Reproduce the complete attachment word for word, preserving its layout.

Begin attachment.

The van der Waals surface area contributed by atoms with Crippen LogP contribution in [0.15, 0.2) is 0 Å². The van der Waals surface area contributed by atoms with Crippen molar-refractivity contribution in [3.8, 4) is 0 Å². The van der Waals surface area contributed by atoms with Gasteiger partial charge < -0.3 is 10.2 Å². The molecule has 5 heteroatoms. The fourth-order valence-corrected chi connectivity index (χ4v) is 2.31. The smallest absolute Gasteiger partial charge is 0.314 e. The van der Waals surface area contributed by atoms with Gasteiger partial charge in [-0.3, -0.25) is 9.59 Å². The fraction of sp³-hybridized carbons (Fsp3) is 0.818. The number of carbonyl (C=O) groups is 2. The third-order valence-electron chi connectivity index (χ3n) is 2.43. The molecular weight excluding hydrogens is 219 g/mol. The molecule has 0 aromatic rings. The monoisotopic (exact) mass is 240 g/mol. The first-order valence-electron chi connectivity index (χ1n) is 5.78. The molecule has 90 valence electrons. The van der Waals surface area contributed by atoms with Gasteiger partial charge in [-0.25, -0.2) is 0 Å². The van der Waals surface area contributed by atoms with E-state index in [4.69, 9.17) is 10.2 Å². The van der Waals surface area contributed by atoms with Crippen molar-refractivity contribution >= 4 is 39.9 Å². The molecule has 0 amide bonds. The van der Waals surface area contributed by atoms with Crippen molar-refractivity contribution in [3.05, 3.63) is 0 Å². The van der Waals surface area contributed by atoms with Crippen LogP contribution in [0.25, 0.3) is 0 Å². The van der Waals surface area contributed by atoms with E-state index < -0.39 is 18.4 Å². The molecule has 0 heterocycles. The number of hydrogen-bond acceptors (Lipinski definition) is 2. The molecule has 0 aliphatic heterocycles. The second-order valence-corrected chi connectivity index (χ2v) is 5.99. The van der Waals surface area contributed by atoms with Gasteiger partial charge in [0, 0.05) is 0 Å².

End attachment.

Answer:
The van der Waals surface area contributed by atoms with Crippen LogP contribution in [0.15, 0.2) is 0 Å². The van der Waals surface area contributed by atoms with Crippen molar-refractivity contribution in [3.8, 4) is 0 Å². The van der Waals surface area contributed by atoms with Gasteiger partial charge < -0.3 is 10.2 Å². The molecule has 5 heteroatoms. The fourth-order valence-corrected chi connectivity index (χ4v) is 2.31. The smallest absolute Gasteiger partial charge is 0.314 e. The van der Waals surface area contributed by atoms with Gasteiger partial charge in [-0.3, -0.25) is 9.59 Å². The fraction of sp³-hybridized carbons (Fsp3) is 0.818. The number of carbonyl (C=O) groups is 2. The third-order valence-electron chi connectivity index (χ3n) is 2.43. The molecular weight excluding hydrogens is 219 g/mol. The molecule has 0 aromatic rings. The monoisotopic (exact) mass is 240 g/mol. The first-order valence-electron chi connectivity index (χ1n) is 5.78. The molecule has 90 valence electrons. The van der Waals surface area contributed by atoms with Gasteiger partial charge in [-0.25, -0.2) is 0 Å². The van der Waals surface area contributed by atoms with E-state index in [4.69, 9.17) is 10.2 Å². The van der Waals surface area contributed by atoms with Crippen molar-refractivity contribution >= 4 is 39.9 Å². The molecule has 0 amide bonds. The van der Waals surface area contributed by atoms with Crippen molar-refractivity contribution in [3.05, 3.63) is 0 Å². The van der Waals surface area contributed by atoms with Crippen LogP contribution in [0.25, 0.3) is 0 Å². The van der Waals surface area contributed by atoms with E-state index < -0.39 is 18.4 Å². The molecule has 0 heterocycles. The number of hydrogen-bond acceptors (Lipinski definition) is 2. The molecule has 0 aliphatic heterocycles. The second-order valence-corrected chi connectivity index (χ2v) is 5.99. The van der Waals surface area contributed by atoms with Gasteiger partial charge in [0, 0.05) is 0 Å².